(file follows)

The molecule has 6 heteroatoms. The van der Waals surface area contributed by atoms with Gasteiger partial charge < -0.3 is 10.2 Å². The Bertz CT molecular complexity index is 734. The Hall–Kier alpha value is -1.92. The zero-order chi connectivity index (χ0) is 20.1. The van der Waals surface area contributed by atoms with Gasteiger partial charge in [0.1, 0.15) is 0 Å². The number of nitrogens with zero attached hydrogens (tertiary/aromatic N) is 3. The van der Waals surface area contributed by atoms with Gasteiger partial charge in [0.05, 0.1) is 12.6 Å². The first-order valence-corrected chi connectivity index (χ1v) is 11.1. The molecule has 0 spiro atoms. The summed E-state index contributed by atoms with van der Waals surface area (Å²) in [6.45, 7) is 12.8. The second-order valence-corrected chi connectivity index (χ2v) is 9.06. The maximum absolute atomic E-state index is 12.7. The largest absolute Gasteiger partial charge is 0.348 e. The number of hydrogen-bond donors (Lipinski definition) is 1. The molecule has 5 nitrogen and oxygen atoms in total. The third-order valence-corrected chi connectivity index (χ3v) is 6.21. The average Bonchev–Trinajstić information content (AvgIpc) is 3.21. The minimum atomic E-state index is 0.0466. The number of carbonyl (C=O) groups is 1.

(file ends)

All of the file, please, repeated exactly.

The molecule has 6 heteroatoms. The van der Waals surface area contributed by atoms with Gasteiger partial charge < -0.3 is 10.2 Å². The Bertz CT molecular complexity index is 734. The Hall–Kier alpha value is -1.92. The zero-order chi connectivity index (χ0) is 20.1. The van der Waals surface area contributed by atoms with Gasteiger partial charge in [0.1, 0.15) is 0 Å². The number of nitrogens with zero attached hydrogens (tertiary/aromatic N) is 3. The van der Waals surface area contributed by atoms with Gasteiger partial charge in [0.05, 0.1) is 12.6 Å². The first-order valence-corrected chi connectivity index (χ1v) is 11.1. The molecule has 0 spiro atoms. The summed E-state index contributed by atoms with van der Waals surface area (Å²) in [6.45, 7) is 12.8. The second-order valence-corrected chi connectivity index (χ2v) is 9.06. The maximum absolute atomic E-state index is 12.7. The largest absolute Gasteiger partial charge is 0.348 e. The number of hydrogen-bond donors (Lipinski definition) is 1. The molecule has 5 nitrogen and oxygen atoms in total. The third-order valence-corrected chi connectivity index (χ3v) is 6.21. The average Bonchev–Trinajstić information content (AvgIpc) is 3.21. The minimum atomic E-state index is 0.0466. The number of carbonyl (C=O) groups is 1.